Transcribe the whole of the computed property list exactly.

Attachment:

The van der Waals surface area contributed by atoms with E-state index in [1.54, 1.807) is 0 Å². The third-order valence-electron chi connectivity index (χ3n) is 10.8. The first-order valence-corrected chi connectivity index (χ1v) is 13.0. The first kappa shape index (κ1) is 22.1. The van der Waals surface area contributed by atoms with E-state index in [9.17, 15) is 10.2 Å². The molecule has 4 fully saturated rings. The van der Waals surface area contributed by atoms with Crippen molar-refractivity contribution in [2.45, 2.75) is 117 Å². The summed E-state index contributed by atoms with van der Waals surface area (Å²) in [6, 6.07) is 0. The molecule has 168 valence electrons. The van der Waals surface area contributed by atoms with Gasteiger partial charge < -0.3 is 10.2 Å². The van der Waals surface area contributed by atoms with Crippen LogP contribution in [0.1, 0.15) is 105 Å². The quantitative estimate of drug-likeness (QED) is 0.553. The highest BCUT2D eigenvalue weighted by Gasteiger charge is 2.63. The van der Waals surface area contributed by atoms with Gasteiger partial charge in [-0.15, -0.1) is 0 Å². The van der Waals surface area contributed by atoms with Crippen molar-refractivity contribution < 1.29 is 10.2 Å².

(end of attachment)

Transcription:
The van der Waals surface area contributed by atoms with E-state index in [1.54, 1.807) is 0 Å². The third-order valence-electron chi connectivity index (χ3n) is 10.8. The first-order valence-corrected chi connectivity index (χ1v) is 13.0. The first kappa shape index (κ1) is 22.1. The van der Waals surface area contributed by atoms with E-state index in [9.17, 15) is 10.2 Å². The molecule has 4 fully saturated rings. The van der Waals surface area contributed by atoms with Crippen molar-refractivity contribution in [2.45, 2.75) is 117 Å². The summed E-state index contributed by atoms with van der Waals surface area (Å²) in [6, 6.07) is 0. The molecule has 168 valence electrons. The van der Waals surface area contributed by atoms with Gasteiger partial charge < -0.3 is 10.2 Å². The van der Waals surface area contributed by atoms with Crippen LogP contribution in [0.1, 0.15) is 105 Å². The quantitative estimate of drug-likeness (QED) is 0.553. The highest BCUT2D eigenvalue weighted by Gasteiger charge is 2.63. The van der Waals surface area contributed by atoms with Gasteiger partial charge in [-0.15, -0.1) is 0 Å². The van der Waals surface area contributed by atoms with Crippen molar-refractivity contribution < 1.29 is 10.2 Å².